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God of War is celebrating its five-year anniversary today, April 20, 2023. Below, we take a look at how the relatively recent release has had echoes of influence across the AAA development landscape.
As a highly successful reboot of a legendary (though dated) trilogy, God of War 2018 garnered not only ecstatic reviews from critics, but also 23 million in sales by the end of 2022. However, while many great games come and go, this one achieved something that few others do–it’s become a major blueprint that AAA developers look to follow in their own projects.
God of War 2018’s influence is most evident in a number of elements that have become staples of the contemporary single-player AAA landscape, such as colored loot systems in action games, Souls-inspired combat, an extravagant presentation, and map design that bridges the gap between linear and open-world. Some noted developers have called out the game as a major milestone that they hope to reach, including Final Fantasy XVI director Hiroshi Takai. In a recent interview Takai even said that God of War is the game that XVI most resembles in terms of quest design, which surely will surprise some fans.
God of War 2018’s presentation is arguably its most striking aspect. Santa Monica Studios’ decision to trade the fixed camera angles of the previous trilogy for the “one take” over-the-shoulder view of the reboot is well-known as a masterstroke, but the strength of its visuals go beyond that. From its cutscenes to its combat, God of War has an intimacy and immediacy that many games simply don’t have. It utilizes carefully crafted camera movement and sweeping shots to keep the player’s attention from its very opening.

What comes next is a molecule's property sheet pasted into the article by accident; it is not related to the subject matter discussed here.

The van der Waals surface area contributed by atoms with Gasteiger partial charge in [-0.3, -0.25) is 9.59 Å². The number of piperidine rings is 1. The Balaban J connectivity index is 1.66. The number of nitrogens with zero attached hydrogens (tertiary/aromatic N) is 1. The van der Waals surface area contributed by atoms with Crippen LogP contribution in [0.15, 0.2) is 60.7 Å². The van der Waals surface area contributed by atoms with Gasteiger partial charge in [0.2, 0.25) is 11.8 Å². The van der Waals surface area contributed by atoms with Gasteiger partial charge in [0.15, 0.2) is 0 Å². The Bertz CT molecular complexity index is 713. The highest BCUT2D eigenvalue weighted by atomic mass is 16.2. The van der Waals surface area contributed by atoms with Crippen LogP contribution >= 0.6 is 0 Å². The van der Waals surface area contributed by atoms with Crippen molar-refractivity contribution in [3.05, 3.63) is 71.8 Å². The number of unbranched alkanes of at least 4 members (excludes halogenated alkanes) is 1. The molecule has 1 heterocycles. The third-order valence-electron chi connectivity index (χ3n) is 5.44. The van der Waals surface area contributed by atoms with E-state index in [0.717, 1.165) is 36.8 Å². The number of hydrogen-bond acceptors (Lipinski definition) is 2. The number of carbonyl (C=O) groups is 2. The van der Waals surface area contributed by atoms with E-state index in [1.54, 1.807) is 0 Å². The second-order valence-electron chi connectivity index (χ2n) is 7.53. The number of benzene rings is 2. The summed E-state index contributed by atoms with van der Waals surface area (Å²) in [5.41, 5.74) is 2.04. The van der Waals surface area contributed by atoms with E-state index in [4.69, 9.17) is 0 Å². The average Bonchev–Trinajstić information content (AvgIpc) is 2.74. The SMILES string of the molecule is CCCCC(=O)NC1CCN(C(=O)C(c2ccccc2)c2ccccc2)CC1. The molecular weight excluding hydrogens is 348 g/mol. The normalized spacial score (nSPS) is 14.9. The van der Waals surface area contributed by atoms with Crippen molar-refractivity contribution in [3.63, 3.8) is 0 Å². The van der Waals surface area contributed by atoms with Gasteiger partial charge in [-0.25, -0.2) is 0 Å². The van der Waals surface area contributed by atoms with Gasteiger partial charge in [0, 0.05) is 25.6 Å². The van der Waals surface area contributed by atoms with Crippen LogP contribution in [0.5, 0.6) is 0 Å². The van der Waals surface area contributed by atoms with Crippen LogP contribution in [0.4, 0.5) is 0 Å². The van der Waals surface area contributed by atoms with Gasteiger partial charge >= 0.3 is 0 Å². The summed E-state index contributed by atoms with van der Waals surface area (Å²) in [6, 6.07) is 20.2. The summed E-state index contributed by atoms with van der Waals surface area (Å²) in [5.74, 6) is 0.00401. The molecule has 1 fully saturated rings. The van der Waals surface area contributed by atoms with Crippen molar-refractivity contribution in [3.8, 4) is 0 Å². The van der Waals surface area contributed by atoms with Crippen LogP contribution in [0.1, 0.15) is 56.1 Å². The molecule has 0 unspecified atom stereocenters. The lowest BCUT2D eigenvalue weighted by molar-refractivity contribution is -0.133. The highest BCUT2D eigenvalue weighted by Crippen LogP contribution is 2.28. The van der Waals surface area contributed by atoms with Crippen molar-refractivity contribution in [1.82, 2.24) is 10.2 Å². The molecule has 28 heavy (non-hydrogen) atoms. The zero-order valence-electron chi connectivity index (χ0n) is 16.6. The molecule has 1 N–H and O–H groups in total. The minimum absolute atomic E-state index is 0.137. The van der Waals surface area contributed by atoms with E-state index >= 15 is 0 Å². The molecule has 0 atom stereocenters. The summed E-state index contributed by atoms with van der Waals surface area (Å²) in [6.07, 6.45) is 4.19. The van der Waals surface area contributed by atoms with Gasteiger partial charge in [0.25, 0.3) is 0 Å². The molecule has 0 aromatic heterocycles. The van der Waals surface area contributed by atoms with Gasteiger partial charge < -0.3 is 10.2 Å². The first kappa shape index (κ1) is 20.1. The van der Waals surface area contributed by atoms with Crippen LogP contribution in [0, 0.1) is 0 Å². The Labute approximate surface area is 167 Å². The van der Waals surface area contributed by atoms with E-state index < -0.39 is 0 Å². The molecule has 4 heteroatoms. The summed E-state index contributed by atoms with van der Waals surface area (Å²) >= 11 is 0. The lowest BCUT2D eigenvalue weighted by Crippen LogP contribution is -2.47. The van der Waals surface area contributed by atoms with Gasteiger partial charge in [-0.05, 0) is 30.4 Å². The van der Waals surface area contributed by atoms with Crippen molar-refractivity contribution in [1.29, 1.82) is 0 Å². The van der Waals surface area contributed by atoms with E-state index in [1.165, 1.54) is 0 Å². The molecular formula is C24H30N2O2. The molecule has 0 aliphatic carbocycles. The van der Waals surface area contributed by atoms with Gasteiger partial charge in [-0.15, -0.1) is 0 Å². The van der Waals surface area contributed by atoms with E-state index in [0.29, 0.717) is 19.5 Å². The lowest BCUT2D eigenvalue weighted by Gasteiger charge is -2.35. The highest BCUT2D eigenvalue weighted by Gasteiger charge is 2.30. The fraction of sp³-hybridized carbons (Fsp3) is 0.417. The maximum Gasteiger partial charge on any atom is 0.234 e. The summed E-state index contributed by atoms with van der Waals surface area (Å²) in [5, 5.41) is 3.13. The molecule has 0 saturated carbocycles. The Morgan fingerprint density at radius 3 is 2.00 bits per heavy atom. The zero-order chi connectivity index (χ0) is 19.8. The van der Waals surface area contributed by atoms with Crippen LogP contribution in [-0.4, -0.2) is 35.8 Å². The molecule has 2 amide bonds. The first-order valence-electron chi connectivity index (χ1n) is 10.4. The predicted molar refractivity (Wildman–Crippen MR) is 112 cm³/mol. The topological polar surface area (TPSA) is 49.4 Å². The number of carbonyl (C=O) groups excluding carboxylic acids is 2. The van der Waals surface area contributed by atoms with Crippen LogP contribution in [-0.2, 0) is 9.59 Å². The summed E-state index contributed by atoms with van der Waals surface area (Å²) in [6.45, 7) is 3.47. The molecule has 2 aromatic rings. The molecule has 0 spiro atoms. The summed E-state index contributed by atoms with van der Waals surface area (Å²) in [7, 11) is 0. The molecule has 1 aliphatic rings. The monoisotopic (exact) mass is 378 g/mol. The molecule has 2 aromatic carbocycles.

This contrast is especially apparent in its more dialogue-heavy scenes–conversations that would be framed in static shots in other games feature camera glides and blocking/business techniques that make it feel like a scripted performance. Though other AAA games use the language of cinema to masterful effect, especially The Last Of Us games, God of War took a number of risks in its presentation and visual design that paid off massively. We’ve seen a number of games use close camera angles and more overtly cinematic techniques in the intervening years, particularly the Resident Evil games. While God of War didn’t invent them outright, it certainly helped these techniques gain traction.
God of War 2018 saw the series transition from Devil May Cry-style spectacle combat to slower, more impactful axe strokes. No one would accuse GOW of being an overt Souls-like, but the deliberate pace of combat would seem to point to From Software for inspiration. The over-the-shoulder camera seems to hug Kratos’s hip, an unusual arrangement for action games that gives the player a closer view of every stab and slash. There’s a gritty, up-close-and-personal character to its combat that’s reminiscent of first-person shooters like the grimy Kane & Lynch: Dog Days, and that’s a big part of what makes its battles so successful. The sheer quality of the game’s visuals really give its combat more heft and vigor than its competition, even when you’re fighting the same palette-swapped troll for the fifth time.